Goldenrods were plentiful in our back-yard field and the pasture across the road from our house, and their brilliant yellow color brightened up our property when they bloomed in late summer and early fall. We always thought that Goldenrods cause sneezing and sniffly noses, but it turns out that that those problems are mostly due to ragweed which blooms at the same time. Goldenrods are a favorite source of nectar for butterflies and bees.
Tall Buttercups are another yellow beauty that grew in fields on our property. They have long stalks, from one to 3 feet high, and leaves that are about 4 inches long. Their flowers, about an inch wide, have five or more shiny yellow petals. Each plant has from several to many separate flowers. The tall buttercup has a chemical that can cause dermatitis and vomiting.
Red Clover also was widespread in our back pasture. It’s a favorite of cows, though we didn’t have any in the neighborhood. Interestingly WebMD lists red clover as a medication, indicating that it has been used for cancer prevention, indigestion, high cholesterol, whooping cough, asthma, bronchitis, and sexually transmitted diseases. WebMD is neutral about whether or not red clover works.
Some of the flowers on our property were practically like toys to us, nothing moreso than the milkweed. Milkweed gets its name from its milky juice (messy on the hands when one opened them up). Its seeds are arranged in overlapping rows and have white silky hairs. By the end of the summer the follicles ripen, split open, and the seeds are blown by the wind. We would wait till they were fully ripened in late summer, then break the pod off, open it up, wave it in the air, and watch the seeds float about and flutter to the ground like little parachutes.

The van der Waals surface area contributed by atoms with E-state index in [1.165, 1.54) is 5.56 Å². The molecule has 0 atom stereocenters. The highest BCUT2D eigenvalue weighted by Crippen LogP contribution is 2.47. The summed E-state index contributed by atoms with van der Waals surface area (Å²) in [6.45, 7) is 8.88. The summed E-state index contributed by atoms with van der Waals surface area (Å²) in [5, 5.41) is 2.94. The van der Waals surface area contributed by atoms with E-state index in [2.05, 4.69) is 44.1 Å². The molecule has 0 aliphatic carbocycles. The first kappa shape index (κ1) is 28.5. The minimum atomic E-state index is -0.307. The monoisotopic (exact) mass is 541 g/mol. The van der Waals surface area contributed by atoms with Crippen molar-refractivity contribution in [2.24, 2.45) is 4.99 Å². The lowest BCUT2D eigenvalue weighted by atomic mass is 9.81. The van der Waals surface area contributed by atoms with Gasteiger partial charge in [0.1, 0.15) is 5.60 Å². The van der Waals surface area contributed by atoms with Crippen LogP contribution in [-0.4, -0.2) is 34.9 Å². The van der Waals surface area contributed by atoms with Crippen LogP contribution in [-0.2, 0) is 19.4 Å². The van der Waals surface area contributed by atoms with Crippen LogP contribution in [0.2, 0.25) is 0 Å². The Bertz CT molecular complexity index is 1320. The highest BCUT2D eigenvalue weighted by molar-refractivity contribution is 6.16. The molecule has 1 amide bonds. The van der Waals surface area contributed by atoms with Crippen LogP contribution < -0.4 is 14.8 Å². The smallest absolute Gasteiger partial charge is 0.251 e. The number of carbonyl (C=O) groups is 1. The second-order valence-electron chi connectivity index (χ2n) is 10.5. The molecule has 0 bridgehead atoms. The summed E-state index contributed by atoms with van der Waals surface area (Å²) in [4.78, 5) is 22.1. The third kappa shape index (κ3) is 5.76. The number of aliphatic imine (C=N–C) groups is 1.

Despite our frequent commerce with field horsetail, I never knew its actual name until I worked on this blog posting. In childhood we called it “Indian tobacco” because we could break the stalk into its separate cigarette-sized segments, hold it between our lips, and pretend we were smoking. Horsetail has been used as medicine and for polishing wood. Apparently it was once the dominant plant on the planet, with some varieties growing as tall as pine trees.
Cattails grow in wet areas like the ditch which bordered our property on Riverside Boulevard. They can reach ten feet high, though ours were more in a range of five or six feet. Their long slim stalks are topped off by sausage-shaped spikes that are formed by dense tiny brown flowers. In the autumn the flowers ripen and turn into a cottony fluff which eventually blows away in the wind. Birds use their seed hairs to line their nests. Cattails were a thrilling part of our childhood. In mid to late summer my father would have us gather a dozen or so cattails along the road. We would store them in the garage for six to eight weeks until they were dried out. Then, on the appointed night in the autumn, we’d come out, soak the cattails’ fluffy heads in kerosene and set them ablaze, racing in circles around the driveway. I can think of few events more exciting in life.
I’m sure there were many other wildflowers on our property that I’m not remembering, but this is a sampling of the major ones. Now I’m nostalgic about our outdoor world.
*www.nextnature.net, “Children’s Dictionary Dumps ‘Nature’ Words” (Feb. 4, 2009); www.snopes.com, “Dictionary Drama” (Sept. 24, 2015)
SOURCES: Google Images; www.summitpost.org/michigan-wildflowers/292591 (“Michigan Wildflowers”); www.uprcd.org (“Upper Peninsula Native Plants”); www.wikipedia.org; www.uptreeid.com (“Common Wildflowers of Michigan’s Upper Peninsula”)